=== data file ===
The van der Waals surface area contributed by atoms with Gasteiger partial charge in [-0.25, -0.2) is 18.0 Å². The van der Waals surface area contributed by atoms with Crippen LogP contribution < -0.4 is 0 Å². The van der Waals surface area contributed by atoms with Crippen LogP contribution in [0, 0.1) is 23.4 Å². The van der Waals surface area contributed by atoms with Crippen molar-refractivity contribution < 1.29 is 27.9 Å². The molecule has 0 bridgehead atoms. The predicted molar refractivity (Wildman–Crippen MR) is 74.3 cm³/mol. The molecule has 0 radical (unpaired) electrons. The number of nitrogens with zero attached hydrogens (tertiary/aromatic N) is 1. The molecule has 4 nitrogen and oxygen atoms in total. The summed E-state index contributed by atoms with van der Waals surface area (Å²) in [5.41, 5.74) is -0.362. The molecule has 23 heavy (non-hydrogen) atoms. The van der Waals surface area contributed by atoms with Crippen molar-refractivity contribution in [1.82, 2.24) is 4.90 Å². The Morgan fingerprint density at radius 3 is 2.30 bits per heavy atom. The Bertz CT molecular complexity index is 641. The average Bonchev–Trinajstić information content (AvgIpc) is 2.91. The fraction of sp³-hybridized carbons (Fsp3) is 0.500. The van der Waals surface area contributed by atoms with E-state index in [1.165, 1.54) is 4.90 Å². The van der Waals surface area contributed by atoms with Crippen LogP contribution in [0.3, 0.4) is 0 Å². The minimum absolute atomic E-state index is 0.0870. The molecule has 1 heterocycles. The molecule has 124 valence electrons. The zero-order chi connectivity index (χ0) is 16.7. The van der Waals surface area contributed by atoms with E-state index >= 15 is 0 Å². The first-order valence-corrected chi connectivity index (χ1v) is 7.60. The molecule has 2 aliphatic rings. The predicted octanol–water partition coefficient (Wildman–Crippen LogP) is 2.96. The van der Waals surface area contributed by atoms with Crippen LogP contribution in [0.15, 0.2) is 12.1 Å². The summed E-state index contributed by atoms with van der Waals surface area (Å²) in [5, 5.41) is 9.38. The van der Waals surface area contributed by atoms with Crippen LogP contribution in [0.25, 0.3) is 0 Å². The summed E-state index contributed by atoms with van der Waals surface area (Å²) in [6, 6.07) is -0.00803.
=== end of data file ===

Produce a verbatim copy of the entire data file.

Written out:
The van der Waals surface area contributed by atoms with Gasteiger partial charge in [-0.25, -0.2) is 18.0 Å². The van der Waals surface area contributed by atoms with Crippen LogP contribution < -0.4 is 0 Å². The van der Waals surface area contributed by atoms with Crippen LogP contribution in [0, 0.1) is 23.4 Å². The van der Waals surface area contributed by atoms with Crippen molar-refractivity contribution < 1.29 is 27.9 Å². The molecule has 0 bridgehead atoms. The predicted molar refractivity (Wildman–Crippen MR) is 74.3 cm³/mol. The molecule has 0 radical (unpaired) electrons. The number of nitrogens with zero attached hydrogens (tertiary/aromatic N) is 1. The molecule has 4 nitrogen and oxygen atoms in total. The summed E-state index contributed by atoms with van der Waals surface area (Å²) in [5.41, 5.74) is -0.362. The molecule has 23 heavy (non-hydrogen) atoms. The van der Waals surface area contributed by atoms with Crippen molar-refractivity contribution in [1.82, 2.24) is 4.90 Å². The Morgan fingerprint density at radius 3 is 2.30 bits per heavy atom. The Bertz CT molecular complexity index is 641. The average Bonchev–Trinajstić information content (AvgIpc) is 2.91. The fraction of sp³-hybridized carbons (Fsp3) is 0.500. The van der Waals surface area contributed by atoms with E-state index in [1.165, 1.54) is 4.90 Å². The van der Waals surface area contributed by atoms with Crippen LogP contribution in [0.3, 0.4) is 0 Å². The minimum absolute atomic E-state index is 0.0870. The molecule has 1 heterocycles. The molecule has 124 valence electrons. The zero-order chi connectivity index (χ0) is 16.7. The van der Waals surface area contributed by atoms with E-state index >= 15 is 0 Å². The first-order valence-corrected chi connectivity index (χ1v) is 7.60. The molecule has 2 aliphatic rings. The predicted octanol–water partition coefficient (Wildman–Crippen LogP) is 2.96. The van der Waals surface area contributed by atoms with Crippen LogP contribution in [0.15, 0.2) is 12.1 Å². The summed E-state index contributed by atoms with van der Waals surface area (Å²) in [5, 5.41) is 9.38. The van der Waals surface area contributed by atoms with Crippen LogP contribution in [0.25, 0.3) is 0 Å². The summed E-state index contributed by atoms with van der Waals surface area (Å²) in [6, 6.07) is -0.00803.